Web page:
It is therefore extremely important that the pastor not mingle the Law with the Gospel or the Gospel with the Law. For to mingle the two causes both to lose their power and the person to continue either in sin with a false sense of security, or seek comfort for sin through their own efforts. Dr. C. F. W. Walther wrote concerning the mingling of Law and Gospel,

No Gospel element, then, must be mingled with the Law. Any one expounding the Law shamefully perverts it by injecting into it grace, the grace, loving-kindness, and patience of God, who forgives sin. He acts like a sick-nurse, who fetches sugar to sweeten the bitter medicine, which the patient dislikes. What is the result? Why, the medicine does not take effect, and the patient remains feverish. In order that it might retain its strength the medicine should not have been sweetened. A preacher must proclaim the law in such a manner that there remains in it nothing pleasant to lost and condemned sinners. Every sweet ingredient injected into the Law is poison; it renders this heavenly medicine ineffective, neutralizes its operation.(7) 

Dr. Walther’s point is well taken. To mingle Law and Gospel is to cause both to lose their effectiveness. Dr. Pieper echoes this conviction when he writes of the proper use of Law and Gospel;

The Law is certainly to be preached without diminution, but solely for the purpose of bringing man to a realization of his sinfulness and deserved condemnation. As soon as this purpose is attained, as soon as man asks in contrition, “What must I do to be saved?” the preaching of the Law should cease. It is a divine requirement, and not merely a church regulation, that terrified hearts should hear not the Law, but only the Gospel, which for Christ’s sake assures them just as they are of remission of sins and salvation without the Law or the works of the Law.(8)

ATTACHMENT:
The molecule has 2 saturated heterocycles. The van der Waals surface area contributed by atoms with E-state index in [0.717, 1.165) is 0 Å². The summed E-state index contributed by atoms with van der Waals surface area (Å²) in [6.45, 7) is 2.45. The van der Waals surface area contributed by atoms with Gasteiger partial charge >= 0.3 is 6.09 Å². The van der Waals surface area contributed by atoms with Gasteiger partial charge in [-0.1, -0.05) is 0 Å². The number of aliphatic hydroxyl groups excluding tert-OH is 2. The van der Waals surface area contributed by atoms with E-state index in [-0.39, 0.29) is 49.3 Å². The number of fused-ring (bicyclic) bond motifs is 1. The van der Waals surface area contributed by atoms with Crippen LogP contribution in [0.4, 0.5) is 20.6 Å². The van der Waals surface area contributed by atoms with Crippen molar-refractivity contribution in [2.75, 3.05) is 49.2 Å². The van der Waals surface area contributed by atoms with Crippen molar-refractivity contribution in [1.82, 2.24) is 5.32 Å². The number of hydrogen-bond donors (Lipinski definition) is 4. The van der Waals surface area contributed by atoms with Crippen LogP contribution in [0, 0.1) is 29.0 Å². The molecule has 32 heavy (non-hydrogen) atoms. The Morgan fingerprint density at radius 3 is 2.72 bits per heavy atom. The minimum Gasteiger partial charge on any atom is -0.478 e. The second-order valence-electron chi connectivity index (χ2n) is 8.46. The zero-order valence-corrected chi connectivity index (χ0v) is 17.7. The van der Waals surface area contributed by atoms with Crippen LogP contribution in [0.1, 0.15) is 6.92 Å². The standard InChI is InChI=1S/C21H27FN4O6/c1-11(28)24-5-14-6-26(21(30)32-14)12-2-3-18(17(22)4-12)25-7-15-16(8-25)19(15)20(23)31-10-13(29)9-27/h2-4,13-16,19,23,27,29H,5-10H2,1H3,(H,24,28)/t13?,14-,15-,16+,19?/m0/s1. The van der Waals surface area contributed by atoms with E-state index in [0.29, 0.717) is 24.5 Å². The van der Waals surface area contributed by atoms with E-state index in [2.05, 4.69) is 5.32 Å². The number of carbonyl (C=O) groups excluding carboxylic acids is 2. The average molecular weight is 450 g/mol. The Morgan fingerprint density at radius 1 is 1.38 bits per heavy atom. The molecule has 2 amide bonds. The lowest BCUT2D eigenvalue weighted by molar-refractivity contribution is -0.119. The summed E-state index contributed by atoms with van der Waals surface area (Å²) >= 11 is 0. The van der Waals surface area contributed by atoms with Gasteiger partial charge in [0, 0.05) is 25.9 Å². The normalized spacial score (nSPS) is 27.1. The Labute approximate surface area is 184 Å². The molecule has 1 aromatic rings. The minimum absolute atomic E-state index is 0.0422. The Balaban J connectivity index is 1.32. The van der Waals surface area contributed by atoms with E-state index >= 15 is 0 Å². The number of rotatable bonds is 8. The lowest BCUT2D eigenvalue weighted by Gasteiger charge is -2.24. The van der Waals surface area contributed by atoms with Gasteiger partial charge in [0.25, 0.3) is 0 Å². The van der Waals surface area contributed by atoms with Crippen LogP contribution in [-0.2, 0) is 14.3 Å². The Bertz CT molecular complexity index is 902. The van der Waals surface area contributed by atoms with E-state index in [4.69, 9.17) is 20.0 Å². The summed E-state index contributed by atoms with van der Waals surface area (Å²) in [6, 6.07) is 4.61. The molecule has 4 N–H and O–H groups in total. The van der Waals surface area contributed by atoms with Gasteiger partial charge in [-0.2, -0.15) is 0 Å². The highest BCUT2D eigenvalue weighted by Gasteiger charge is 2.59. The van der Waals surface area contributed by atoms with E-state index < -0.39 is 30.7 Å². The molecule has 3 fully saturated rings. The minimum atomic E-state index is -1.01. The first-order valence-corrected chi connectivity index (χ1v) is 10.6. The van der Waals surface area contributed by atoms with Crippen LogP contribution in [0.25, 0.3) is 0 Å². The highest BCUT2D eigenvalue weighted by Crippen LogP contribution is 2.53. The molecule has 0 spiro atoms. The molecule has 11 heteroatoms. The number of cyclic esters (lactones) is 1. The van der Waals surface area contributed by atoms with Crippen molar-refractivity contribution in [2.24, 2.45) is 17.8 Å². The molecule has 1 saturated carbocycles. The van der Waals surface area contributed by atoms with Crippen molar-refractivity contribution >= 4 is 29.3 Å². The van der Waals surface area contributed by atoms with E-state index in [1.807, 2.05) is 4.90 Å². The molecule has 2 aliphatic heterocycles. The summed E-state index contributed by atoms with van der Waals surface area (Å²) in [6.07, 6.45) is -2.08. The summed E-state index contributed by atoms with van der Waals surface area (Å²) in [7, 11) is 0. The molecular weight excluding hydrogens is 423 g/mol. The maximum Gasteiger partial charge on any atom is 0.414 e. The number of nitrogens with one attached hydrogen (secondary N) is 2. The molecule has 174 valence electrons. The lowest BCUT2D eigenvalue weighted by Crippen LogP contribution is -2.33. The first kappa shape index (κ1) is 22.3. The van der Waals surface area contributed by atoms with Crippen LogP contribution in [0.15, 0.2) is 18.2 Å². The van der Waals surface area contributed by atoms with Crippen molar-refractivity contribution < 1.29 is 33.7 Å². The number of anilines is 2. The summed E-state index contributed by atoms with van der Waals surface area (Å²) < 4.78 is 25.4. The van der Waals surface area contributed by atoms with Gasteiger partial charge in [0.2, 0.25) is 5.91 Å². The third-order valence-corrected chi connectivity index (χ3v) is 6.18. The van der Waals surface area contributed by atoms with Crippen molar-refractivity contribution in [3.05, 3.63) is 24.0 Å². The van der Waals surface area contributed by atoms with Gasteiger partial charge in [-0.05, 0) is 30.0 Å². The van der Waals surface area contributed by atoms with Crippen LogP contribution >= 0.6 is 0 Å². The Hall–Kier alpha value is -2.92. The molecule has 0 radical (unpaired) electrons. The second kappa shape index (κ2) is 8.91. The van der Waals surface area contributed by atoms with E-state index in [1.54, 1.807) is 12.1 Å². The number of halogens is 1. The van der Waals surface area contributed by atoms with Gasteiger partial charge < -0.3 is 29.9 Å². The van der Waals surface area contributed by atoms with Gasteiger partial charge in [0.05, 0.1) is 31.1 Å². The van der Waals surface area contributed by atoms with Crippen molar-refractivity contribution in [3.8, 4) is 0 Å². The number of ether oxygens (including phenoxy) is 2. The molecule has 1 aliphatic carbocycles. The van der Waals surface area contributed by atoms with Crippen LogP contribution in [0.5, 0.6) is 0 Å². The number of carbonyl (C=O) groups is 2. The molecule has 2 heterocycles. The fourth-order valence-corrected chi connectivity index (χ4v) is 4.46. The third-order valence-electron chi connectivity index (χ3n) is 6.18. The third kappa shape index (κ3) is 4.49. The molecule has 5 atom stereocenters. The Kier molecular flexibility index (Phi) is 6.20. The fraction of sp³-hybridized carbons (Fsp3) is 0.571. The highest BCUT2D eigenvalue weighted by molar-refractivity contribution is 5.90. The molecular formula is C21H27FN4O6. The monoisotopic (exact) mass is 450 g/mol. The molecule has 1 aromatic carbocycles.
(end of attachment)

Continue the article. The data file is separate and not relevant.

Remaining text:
Throughout the history of Lutheran Church – Missouri Synod and indeed the Church throughout history, the need to distinguish Law and Gospel has been a primary task of the pastor or under-shepherd of Christ. John H. C. Fritz quoted Walther as saying that anyone who does not properly divide Law and Gospel but preaches the two mingled so as to lose their distinction is guilty of preaching false doctrine.(9) The Confessors of our church understood this great truth when they confessed,